The Wakulla Sun is a locally owned and operated newspaper bringing you community news, stories and events.
For editorial tips, columns or to talk to the editor please call (850) 962-8024 or email William Snowden or our reporter Legion Taylor.
For advertising sales please call (850) 962-8019 or email Lynda Kinsey.
For circulation please call (850) 962-8019 or email Krystal Sheppard.
Find us on facebook Find us on X formerly Twitter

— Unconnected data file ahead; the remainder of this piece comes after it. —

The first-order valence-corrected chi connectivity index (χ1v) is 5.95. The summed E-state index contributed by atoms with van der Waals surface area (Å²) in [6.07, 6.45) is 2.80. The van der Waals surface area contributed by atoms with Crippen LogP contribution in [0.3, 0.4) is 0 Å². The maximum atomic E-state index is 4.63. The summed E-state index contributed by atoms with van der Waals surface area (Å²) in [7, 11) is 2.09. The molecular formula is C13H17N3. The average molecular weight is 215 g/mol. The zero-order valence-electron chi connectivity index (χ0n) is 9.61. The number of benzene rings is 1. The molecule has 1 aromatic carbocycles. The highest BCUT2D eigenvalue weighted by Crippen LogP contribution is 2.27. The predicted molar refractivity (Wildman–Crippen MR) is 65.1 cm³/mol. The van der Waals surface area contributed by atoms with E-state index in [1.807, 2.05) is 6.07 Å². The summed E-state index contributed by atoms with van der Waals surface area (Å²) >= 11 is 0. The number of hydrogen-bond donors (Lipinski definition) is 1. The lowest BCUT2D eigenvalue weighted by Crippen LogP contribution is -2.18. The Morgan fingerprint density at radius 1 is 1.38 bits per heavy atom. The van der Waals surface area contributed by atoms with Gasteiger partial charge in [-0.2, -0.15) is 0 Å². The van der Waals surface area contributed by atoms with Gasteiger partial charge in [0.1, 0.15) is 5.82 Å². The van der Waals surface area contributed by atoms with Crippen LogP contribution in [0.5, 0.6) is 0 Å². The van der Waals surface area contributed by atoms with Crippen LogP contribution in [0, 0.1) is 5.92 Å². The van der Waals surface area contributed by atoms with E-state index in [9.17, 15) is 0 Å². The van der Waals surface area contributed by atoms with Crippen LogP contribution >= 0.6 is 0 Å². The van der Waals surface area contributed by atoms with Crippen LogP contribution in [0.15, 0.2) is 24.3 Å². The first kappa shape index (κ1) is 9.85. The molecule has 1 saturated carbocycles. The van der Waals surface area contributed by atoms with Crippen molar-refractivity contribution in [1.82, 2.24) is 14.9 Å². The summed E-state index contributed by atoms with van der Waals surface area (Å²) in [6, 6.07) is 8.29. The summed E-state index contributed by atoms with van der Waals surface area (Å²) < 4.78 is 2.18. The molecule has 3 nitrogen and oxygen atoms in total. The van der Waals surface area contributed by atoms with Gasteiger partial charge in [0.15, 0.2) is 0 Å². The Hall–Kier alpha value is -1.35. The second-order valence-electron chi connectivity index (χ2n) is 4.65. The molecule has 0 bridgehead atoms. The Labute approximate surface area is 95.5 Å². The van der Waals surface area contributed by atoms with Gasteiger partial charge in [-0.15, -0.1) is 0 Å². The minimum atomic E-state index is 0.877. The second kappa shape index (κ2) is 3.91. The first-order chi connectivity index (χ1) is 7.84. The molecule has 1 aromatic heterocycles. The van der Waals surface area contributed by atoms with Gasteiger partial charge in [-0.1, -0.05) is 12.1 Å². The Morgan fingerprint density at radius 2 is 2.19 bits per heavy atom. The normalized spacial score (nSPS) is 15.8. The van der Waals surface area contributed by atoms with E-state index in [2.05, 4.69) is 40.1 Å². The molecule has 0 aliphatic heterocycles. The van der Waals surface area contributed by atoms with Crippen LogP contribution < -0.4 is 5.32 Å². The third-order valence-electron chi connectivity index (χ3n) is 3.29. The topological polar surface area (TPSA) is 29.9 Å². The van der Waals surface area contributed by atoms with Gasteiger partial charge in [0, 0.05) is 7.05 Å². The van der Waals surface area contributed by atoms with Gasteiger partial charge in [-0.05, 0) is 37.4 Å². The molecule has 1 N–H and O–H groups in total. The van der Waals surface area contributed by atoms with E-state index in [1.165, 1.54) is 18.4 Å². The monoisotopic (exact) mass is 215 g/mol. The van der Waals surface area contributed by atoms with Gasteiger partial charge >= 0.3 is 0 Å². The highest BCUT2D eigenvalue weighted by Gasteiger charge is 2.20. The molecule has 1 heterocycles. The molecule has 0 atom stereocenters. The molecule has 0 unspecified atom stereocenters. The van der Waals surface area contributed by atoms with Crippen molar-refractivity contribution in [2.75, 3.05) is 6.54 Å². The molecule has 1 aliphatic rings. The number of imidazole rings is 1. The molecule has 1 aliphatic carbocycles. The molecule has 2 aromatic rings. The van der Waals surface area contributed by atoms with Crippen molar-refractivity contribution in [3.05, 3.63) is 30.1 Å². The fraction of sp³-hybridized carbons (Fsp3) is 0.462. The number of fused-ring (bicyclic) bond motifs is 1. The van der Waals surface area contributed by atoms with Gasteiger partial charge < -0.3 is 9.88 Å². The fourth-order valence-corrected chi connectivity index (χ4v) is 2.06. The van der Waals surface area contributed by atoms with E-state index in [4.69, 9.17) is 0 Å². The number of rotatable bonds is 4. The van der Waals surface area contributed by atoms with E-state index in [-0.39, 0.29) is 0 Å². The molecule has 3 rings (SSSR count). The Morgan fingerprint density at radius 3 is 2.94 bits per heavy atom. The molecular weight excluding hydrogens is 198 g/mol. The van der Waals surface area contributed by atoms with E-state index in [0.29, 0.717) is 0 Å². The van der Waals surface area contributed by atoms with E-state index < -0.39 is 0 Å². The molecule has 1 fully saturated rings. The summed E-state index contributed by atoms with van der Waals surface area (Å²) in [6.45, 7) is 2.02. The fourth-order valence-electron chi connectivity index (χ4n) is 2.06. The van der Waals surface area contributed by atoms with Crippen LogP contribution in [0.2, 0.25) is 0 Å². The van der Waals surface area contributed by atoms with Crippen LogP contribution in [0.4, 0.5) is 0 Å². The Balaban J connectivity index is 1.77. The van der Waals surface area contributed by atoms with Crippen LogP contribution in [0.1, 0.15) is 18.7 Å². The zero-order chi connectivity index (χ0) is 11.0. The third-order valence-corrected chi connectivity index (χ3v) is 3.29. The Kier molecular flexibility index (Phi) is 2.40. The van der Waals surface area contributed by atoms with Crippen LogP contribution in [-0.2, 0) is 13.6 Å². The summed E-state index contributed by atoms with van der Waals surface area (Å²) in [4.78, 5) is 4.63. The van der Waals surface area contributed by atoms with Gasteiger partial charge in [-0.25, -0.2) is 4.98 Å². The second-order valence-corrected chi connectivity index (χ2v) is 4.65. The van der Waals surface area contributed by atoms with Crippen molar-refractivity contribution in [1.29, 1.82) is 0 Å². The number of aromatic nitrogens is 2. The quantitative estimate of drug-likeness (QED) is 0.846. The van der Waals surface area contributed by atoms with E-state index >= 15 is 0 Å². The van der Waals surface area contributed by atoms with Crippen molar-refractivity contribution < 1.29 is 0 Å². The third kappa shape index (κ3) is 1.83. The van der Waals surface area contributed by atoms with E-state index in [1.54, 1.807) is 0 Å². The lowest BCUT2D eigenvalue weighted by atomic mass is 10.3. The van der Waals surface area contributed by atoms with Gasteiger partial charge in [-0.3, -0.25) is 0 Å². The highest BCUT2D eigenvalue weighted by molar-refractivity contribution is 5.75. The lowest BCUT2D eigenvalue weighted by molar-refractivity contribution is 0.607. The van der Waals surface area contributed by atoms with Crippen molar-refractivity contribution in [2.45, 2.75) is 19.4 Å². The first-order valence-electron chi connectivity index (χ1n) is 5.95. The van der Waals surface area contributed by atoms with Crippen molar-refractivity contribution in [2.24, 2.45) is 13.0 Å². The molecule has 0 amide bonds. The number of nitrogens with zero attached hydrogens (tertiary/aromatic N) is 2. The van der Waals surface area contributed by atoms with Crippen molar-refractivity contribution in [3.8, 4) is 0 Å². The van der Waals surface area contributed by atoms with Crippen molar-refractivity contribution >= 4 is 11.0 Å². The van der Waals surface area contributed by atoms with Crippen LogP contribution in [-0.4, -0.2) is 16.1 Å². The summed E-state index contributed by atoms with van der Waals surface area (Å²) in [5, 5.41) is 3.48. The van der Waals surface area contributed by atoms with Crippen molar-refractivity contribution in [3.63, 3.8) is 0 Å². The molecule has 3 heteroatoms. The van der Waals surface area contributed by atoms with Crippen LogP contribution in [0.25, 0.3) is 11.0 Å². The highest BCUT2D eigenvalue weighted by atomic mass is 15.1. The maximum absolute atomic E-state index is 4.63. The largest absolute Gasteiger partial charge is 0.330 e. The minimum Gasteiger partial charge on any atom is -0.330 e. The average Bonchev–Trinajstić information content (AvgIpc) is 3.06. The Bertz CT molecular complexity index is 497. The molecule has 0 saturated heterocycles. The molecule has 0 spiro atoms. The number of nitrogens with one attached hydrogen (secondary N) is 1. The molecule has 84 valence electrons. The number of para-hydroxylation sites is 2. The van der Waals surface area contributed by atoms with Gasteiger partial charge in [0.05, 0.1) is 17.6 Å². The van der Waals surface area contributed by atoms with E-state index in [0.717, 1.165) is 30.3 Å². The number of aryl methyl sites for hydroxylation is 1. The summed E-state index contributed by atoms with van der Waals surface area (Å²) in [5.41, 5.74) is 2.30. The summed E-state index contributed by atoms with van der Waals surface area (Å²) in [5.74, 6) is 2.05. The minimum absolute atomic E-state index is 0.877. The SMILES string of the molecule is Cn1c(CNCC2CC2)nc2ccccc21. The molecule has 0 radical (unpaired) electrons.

I didn’t set out to start a newspaper, but I didn’t like the changes that the corporate owner intended to make with the newspaper I had been with for 26 years. First came the staff reductions: two positions were cut, including an inside sales person/receptionist who had been with the paper for 5 years. Then came the loss of local control – ads and pages would no longer be built at the newspaper but at a “hub” out of state. The design of pages would now be a template for cookie-cutter design for the dozens of newspapers being built. Three times I offered to buy the newspaper – I wanted to keep it a local, community paper. Three times I was told no. So I turned in my resignation before Christmas with no idea what I was going to do next. On a Monday after the holidays, the first person I told I was leaving and why asked if I had thought about starting my own newspaper. I proceeded to tell him all the reasons that wouldn’t work. The worst of it was that I felt I needed to resign from all the organizations I was involved in – Rotary Club, where I had been appointed president a second time to fill the term of the former president who stepped down for personal reasons; plus Big Bend Hospice’s local advisory board, and the Wakulla Wonderful committee planning the celebration of Wakulla County’s founding with a festival on March 12. To me, the prospect of giving up that community involvement was heartbreaking but I felt I needed to walk away from it. I told other people, they gave me the same response: Why don’t you start your own paper? I told them why it wouldn’t work. By Thursday of that week, I was telling yet another person why I couldn’t and something reached a tipping point. True, there would be very significant hurdles to overcome. You’d be starting from nothing and trying to assemble all the systems and processes to generate a paper. But these were solveable problems. (I’m not using any names in this, but the first person I told and the person who made me wonder if maybe it could work are next-door neighbors with each other. In a conversation over the fence, the two of them actually worked out their roles in the story.) When I got home that evening, I told Meredith, my wife, that I was thinking about starting a newspaper. She was hesitant. She was fully supportive of buying an established newspaper – but starting a new one? But it was better than some of my earlier ideas, one of which was to go to racing school. “To do what?” she asked. “Be a race driver.” (Long silence. Throat clearing, then:) “Have you thought of anything else?” Though I wasn’t fully committed to it, I began to think of what would need to happen to start a new business. I began to tell people I was thinking about starting a paper. The reaction was always supportive. People were excited. And what really pushed it over the line were those people who offered financial support. I didn’t take it, but the fact that people were willing to put up money to back the paper made me believe that it really could work. (Soon, we will be set up to accept tax-deductible donations to support community journalism through the Florida Community News Fund, a 501(c)3 operated by the Florida Press Foundation.) In private conversations, the other members of the newspaper staff – salesperson Lynda Kinsey and graphic artist Eric Stanton – said if I started a paper, they would join. We began referring to it as “our” paper. They both submitted their resignations to come here. And I want to acknowledge what a giant leap of faith that was for both of them – Lynda had been with that newspaper for 33 years, Eric for nearly 20. Both gave up a steady paycheck and benefits to step out into this venture. I believe both did it because they are sincerely committed to community journalism, and what a local newspaper is supposed to be. I have thanked both of them for jumping off this cliff with me. I want to thank Meredith for her support of this venture. There’s a lot of other people to thank – everyone I talked to in the community who offered support and encouragement. Thanks to the advertisers in this issue. Thanks to Al Pasini, a good friend and Rotarian, who was the official first subscriber to The Wakulla Sun. Thanks to all of you who have subscribed. Thanks to Riddhi for joining us. And Jessi. Thanks to the columnists who contributed. Thanks to those people who helped us get the business started. And thank you to our readers. Without you, none of this means anything. We hope to earn your trust and keep it. Though we will inevitably make mistakes, we will own up to them and correct the record. This is your newspaper. It is local. It is sold, designed and built by local people. If you have a problem or a news tip or just want to chat, call me at 850-962-8024. Or stop by the office, 12 Arran Road. William Snowden is the editor and publisher of The Wakulla Sun.